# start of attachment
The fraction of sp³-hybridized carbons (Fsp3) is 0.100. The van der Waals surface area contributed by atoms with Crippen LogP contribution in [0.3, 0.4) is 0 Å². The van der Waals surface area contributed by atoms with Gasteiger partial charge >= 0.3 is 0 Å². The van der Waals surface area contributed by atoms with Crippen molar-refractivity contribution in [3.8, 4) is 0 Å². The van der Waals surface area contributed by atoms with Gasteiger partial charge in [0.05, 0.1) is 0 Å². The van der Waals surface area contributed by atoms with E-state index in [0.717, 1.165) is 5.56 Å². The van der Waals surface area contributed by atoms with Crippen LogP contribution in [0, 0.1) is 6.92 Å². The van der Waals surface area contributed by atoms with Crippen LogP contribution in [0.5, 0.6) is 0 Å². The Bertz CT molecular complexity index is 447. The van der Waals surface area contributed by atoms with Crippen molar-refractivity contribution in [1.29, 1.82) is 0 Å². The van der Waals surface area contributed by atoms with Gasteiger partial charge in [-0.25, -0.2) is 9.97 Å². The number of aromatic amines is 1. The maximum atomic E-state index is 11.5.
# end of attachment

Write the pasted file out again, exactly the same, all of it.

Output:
The fraction of sp³-hybridized carbons (Fsp3) is 0.100. The van der Waals surface area contributed by atoms with Crippen LogP contribution in [0.3, 0.4) is 0 Å². The van der Waals surface area contributed by atoms with Gasteiger partial charge >= 0.3 is 0 Å². The van der Waals surface area contributed by atoms with Crippen molar-refractivity contribution in [3.8, 4) is 0 Å². The van der Waals surface area contributed by atoms with Gasteiger partial charge in [0.05, 0.1) is 0 Å². The van der Waals surface area contributed by atoms with E-state index in [0.717, 1.165) is 5.56 Å². The van der Waals surface area contributed by atoms with Crippen LogP contribution in [0, 0.1) is 6.92 Å². The van der Waals surface area contributed by atoms with Crippen LogP contribution in [0.5, 0.6) is 0 Å². The Bertz CT molecular complexity index is 447. The van der Waals surface area contributed by atoms with Crippen molar-refractivity contribution in [1.29, 1.82) is 0 Å². The van der Waals surface area contributed by atoms with Gasteiger partial charge in [-0.25, -0.2) is 9.97 Å². The number of aromatic amines is 1. The maximum atomic E-state index is 11.5.